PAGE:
Another object of this invention is the provision of an improved conduit coupling device which utilizes an envelope having a single threaded section, which may be employed with various conduit end types of predetermined outside diameter.
Still another object resides in the provision of an improved fluid conduit coupling device which is easy and economical to manufacture, and simple to install and re move.
Yet another object is to provide an improved fluid conduit coupling dewce which can be used as an electrical conduit housing connector, a fitting for securing and joining conduit sections at bulkheads, and a fitting for joining conduits to the walls of containers and the like.
These and other objects and advantages will be apparent to those skilled in the art from the following de-' scription of the appended drawings wherein:
FIGURE 1 shows an exploded view of the improved fluid coupling device.
FIGURE 2 is a cross sectional view of the assembled coupling device of FIGURE 1 showing the coupling of fiareless type conduit sections.
FIGURE 3 is a cross sectional view of a modification of the coupling device showing the coupling of flared type conduit sections.
FIGURE 4 is a cross sectional view of another modification showing the coupling of beaded type conduit sections.
FIGURE 5 is a cross sectional view of still another modification showing the coupling of electrical wiring housing conduit sections.
FIGURE 6 is a detail showing of the locating ring of the coupling of FIGURE 5. I
FIGURE 7 is a cross sectional view of the coupling of FIGURES 1 and 2 showing the joining of conduit sections through a bulkhead.
FIGURE 8 is a cross sectional view of the coupling of FIGURES 1 and 2 showing the joining of a conduit section to the wall of a container.
Referring now to the drawings there is shown generally in FIGURES l and 2 the coupling device 10 for connecting flareless end type tubes 11 and 12. The coupling device 10 consists of an external envelope 13, an internal envelope 14, and an insert 15.
External envelope 13 is of cylindrical configuration having at one of its ends an external, hexagonal, wrenching surface 16. Internally, at the same end as said wrenching surface 16, external envelope 13 is provided with an internal shoulder 17. Atthe opposite end the envelope 13 is tapped with internal threads 18.
Internal envelope 14 is also of cylindrical shape and has at one end an external, hexagonal, wrenching surface 19. At the same end there is provided an internal shoulder 20. The envelope 14 isfurther fabricated with external or male threads 21 such as will engage female threads 18 of external envelope 13.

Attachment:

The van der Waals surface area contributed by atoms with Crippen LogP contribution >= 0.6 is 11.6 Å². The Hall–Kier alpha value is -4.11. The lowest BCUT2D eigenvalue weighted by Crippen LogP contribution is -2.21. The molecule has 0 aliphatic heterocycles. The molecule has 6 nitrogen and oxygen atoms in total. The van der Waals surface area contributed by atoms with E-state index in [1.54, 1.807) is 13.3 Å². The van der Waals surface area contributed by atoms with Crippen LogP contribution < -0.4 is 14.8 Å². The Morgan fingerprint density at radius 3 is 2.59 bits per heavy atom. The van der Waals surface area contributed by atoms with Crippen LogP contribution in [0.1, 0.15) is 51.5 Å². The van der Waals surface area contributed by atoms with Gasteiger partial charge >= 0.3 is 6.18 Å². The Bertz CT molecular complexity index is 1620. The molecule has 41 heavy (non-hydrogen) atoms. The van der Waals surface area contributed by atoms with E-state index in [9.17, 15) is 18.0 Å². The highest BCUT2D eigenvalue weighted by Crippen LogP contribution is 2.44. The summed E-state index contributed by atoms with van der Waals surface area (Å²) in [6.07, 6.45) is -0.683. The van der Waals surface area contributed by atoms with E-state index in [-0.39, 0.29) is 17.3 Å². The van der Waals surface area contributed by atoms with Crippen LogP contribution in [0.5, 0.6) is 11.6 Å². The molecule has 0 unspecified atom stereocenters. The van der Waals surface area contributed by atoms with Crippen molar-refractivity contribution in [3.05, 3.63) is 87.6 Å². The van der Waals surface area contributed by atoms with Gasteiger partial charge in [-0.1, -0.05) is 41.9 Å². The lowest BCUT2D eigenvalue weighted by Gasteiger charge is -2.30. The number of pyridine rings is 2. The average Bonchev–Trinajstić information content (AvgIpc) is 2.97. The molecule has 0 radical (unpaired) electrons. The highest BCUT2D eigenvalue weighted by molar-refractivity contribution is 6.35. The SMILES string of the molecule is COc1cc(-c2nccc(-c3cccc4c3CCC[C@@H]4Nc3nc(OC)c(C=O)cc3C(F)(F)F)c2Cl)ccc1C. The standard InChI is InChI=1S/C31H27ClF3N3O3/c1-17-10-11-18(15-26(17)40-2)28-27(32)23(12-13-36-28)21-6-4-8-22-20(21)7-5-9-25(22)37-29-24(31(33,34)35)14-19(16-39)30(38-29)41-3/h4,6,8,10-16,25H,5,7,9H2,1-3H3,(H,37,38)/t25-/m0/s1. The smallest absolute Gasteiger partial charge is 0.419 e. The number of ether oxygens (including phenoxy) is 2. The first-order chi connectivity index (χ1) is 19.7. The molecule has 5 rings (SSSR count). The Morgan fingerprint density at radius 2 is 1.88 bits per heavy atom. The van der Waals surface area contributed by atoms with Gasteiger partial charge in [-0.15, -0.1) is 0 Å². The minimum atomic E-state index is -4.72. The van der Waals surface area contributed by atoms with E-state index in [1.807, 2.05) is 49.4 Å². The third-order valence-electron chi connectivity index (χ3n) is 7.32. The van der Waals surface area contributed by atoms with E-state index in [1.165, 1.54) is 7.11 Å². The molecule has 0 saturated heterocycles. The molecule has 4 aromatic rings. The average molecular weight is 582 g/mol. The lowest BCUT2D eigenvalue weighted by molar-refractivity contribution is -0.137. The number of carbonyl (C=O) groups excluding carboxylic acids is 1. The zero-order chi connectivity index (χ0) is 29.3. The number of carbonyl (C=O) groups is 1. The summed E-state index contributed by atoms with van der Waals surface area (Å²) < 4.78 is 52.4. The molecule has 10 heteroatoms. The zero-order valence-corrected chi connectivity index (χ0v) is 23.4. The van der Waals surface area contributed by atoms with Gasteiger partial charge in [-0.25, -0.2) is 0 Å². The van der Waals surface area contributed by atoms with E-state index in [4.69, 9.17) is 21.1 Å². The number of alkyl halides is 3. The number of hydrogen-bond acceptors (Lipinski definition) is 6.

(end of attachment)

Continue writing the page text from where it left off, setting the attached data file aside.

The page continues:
The insert 15 is generally a cylindrically shaped ring and has internal beveled surfaces 22 at its ends. Centrally i3 located with respect to the ends of insert and in spaced relationship with the beveled surfaces 22 there is formed within the insert an integral, annular flange portion which has an inwardly protruding annular surface 23 and radially extending side surfaces 24.
The coupling operation is accomplished by placing the external envelope 13 and internal envelope 14 on the fiareless tubes 11 and 12, respectively. Next shouldered sleeves 25 and 26 are placed upon tubes 11 and 12, respectively, and secured thereto at a predetermined distance from the ends of the tubes 11 and 12 by swagmg. The sleeves 25 and 26 are cylindrical in shape having external annular shoulders 27 and 28 and internal, annular, inwardly extending edges 29 and 3-0. The edges 29 and 30 are forced into the material of tubes 11 and 12 as shown in FIGURE 2, thereby preventing inadvertent movement of said sleeves 25 and 26 toward their respective tube ends.
When the above has been accomplished, insert 15 is positioned between tubes 11 and 12, and threads 18 of external envelope 13 are engaged with threads 21 of internal envelope 14 and tightened, by means of open-end wrenches or other suitable torquing devices, to a predetermined torque reading, thereby effecting a highly satisfactory, fluid tight seal.
After the coupling operation has been completed the joint appears in cross-section as shown in FIGURE 2. As envelopes 13 and 14 are tightened and forced together, shoulder 20 of internal envelope 14 abuts against shoulder 28 of sleeve 26, shoulder 17 of external envelope 13 abuts against shoulder 27 of sleeve 25, sleeves 25 and 26 abut against beveled surface 22 of insert 15, and tubes 11 and 12 abut against surface 24 of insert 15, thereby providing sealing surfaces 31, 32, 33 and 34.